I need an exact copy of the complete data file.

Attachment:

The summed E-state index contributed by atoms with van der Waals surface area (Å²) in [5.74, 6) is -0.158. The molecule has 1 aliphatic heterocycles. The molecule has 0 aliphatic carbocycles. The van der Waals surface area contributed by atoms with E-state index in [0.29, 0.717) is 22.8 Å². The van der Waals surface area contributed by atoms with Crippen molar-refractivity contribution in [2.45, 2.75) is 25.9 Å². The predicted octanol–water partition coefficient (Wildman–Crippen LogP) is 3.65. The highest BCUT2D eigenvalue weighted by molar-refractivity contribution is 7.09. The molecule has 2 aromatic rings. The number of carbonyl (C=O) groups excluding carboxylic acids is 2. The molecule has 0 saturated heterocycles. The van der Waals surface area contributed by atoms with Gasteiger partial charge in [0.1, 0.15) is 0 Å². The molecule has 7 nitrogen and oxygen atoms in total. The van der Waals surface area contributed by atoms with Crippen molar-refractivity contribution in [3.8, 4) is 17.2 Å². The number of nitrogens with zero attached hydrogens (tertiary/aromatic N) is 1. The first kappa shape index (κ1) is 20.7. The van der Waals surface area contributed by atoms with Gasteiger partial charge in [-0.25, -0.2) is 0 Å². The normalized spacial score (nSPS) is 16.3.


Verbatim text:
The summed E-state index contributed by atoms with van der Waals surface area (Å²) in [5.74, 6) is -0.158. The molecule has 1 aliphatic heterocycles. The molecule has 0 aliphatic carbocycles. The van der Waals surface area contributed by atoms with E-state index in [0.29, 0.717) is 22.8 Å². The van der Waals surface area contributed by atoms with Crippen molar-refractivity contribution in [2.45, 2.75) is 25.9 Å². The predicted octanol–water partition coefficient (Wildman–Crippen LogP) is 3.65. The highest BCUT2D eigenvalue weighted by molar-refractivity contribution is 7.09. The molecule has 2 aromatic rings. The number of carbonyl (C=O) groups excluding carboxylic acids is 2. The molecule has 0 saturated heterocycles. The van der Waals surface area contributed by atoms with Gasteiger partial charge in [0.1, 0.15) is 0 Å². The molecule has 7 nitrogen and oxygen atoms in total. The van der Waals surface area contributed by atoms with Crippen molar-refractivity contribution in [3.8, 4) is 17.2 Å². The number of nitrogens with zero attached hydrogens (tertiary/aromatic N) is 1. The first kappa shape index (κ1) is 20.7. The van der Waals surface area contributed by atoms with Gasteiger partial charge in [-0.25, -0.2) is 0 Å². The normalized spacial score (nSPS) is 16.3.